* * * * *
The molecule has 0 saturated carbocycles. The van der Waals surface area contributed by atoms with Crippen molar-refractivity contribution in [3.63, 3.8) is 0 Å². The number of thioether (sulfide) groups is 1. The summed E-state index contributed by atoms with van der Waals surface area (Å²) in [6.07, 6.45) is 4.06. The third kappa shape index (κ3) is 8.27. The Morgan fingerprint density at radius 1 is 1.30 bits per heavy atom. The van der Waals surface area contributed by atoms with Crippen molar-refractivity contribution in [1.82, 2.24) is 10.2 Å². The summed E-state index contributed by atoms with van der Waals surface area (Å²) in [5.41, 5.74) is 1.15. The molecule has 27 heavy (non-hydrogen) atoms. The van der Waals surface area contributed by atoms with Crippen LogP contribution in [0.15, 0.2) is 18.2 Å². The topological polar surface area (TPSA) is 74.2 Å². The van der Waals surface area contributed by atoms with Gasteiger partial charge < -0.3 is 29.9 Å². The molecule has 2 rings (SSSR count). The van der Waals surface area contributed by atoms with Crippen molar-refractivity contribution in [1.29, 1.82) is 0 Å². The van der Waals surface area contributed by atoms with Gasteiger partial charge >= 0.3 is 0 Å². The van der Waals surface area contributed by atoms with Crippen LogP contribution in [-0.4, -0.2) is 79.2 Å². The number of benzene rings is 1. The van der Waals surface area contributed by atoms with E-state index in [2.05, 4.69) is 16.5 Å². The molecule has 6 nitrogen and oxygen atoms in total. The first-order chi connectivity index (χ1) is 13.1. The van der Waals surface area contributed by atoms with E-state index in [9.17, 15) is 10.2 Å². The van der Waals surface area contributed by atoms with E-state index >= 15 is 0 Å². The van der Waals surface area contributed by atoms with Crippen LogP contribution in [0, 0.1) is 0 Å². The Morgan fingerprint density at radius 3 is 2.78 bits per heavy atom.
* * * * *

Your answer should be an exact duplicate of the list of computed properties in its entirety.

The molecule has 0 saturated carbocycles. The van der Waals surface area contributed by atoms with Crippen molar-refractivity contribution in [3.63, 3.8) is 0 Å². The number of thioether (sulfide) groups is 1. The summed E-state index contributed by atoms with van der Waals surface area (Å²) in [6.07, 6.45) is 4.06. The third kappa shape index (κ3) is 8.27. The Morgan fingerprint density at radius 1 is 1.30 bits per heavy atom. The van der Waals surface area contributed by atoms with Crippen molar-refractivity contribution in [1.82, 2.24) is 10.2 Å². The summed E-state index contributed by atoms with van der Waals surface area (Å²) in [5.41, 5.74) is 1.15. The molecule has 27 heavy (non-hydrogen) atoms. The van der Waals surface area contributed by atoms with Crippen LogP contribution in [0.15, 0.2) is 18.2 Å². The topological polar surface area (TPSA) is 74.2 Å². The van der Waals surface area contributed by atoms with Gasteiger partial charge < -0.3 is 29.9 Å². The molecule has 2 rings (SSSR count). The van der Waals surface area contributed by atoms with Crippen molar-refractivity contribution in [1.29, 1.82) is 0 Å². The van der Waals surface area contributed by atoms with Gasteiger partial charge >= 0.3 is 0 Å². The van der Waals surface area contributed by atoms with Crippen LogP contribution in [-0.4, -0.2) is 79.2 Å². The number of benzene rings is 1. The van der Waals surface area contributed by atoms with E-state index in [2.05, 4.69) is 16.5 Å². The molecule has 6 nitrogen and oxygen atoms in total. The first-order chi connectivity index (χ1) is 13.1. The van der Waals surface area contributed by atoms with E-state index in [9.17, 15) is 10.2 Å². The van der Waals surface area contributed by atoms with E-state index >= 15 is 0 Å². The van der Waals surface area contributed by atoms with Crippen LogP contribution in [0, 0.1) is 0 Å². The Morgan fingerprint density at radius 3 is 2.78 bits per heavy atom.